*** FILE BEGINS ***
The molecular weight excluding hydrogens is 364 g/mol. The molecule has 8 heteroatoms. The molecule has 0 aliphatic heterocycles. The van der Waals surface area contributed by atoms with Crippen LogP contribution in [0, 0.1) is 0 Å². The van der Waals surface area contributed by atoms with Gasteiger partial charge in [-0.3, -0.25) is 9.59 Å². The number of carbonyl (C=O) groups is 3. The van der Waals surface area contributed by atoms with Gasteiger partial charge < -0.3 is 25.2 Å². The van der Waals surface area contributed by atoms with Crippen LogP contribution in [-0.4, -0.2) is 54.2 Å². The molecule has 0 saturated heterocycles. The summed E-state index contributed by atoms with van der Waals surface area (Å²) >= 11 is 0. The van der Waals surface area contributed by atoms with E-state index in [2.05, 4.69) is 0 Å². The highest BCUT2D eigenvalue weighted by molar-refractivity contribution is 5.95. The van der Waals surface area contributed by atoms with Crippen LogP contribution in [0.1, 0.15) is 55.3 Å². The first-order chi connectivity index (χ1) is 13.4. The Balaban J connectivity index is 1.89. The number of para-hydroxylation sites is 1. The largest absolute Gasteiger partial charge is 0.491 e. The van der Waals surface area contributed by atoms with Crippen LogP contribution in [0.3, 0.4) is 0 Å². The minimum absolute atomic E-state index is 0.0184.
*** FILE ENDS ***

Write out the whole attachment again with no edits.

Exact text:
The molecular weight excluding hydrogens is 364 g/mol. The molecule has 8 heteroatoms. The molecule has 0 aliphatic heterocycles. The van der Waals surface area contributed by atoms with Crippen LogP contribution in [0, 0.1) is 0 Å². The van der Waals surface area contributed by atoms with Gasteiger partial charge in [-0.3, -0.25) is 9.59 Å². The number of carbonyl (C=O) groups is 3. The van der Waals surface area contributed by atoms with Gasteiger partial charge < -0.3 is 25.2 Å². The van der Waals surface area contributed by atoms with Crippen LogP contribution in [-0.4, -0.2) is 54.2 Å². The molecule has 0 saturated heterocycles. The summed E-state index contributed by atoms with van der Waals surface area (Å²) >= 11 is 0. The van der Waals surface area contributed by atoms with E-state index in [2.05, 4.69) is 0 Å². The highest BCUT2D eigenvalue weighted by molar-refractivity contribution is 5.95. The van der Waals surface area contributed by atoms with Crippen LogP contribution in [0.1, 0.15) is 55.3 Å². The first-order chi connectivity index (χ1) is 13.4. The Balaban J connectivity index is 1.89. The number of para-hydroxylation sites is 1. The largest absolute Gasteiger partial charge is 0.491 e. The van der Waals surface area contributed by atoms with Crippen LogP contribution in [0.3, 0.4) is 0 Å². The minimum absolute atomic E-state index is 0.0184.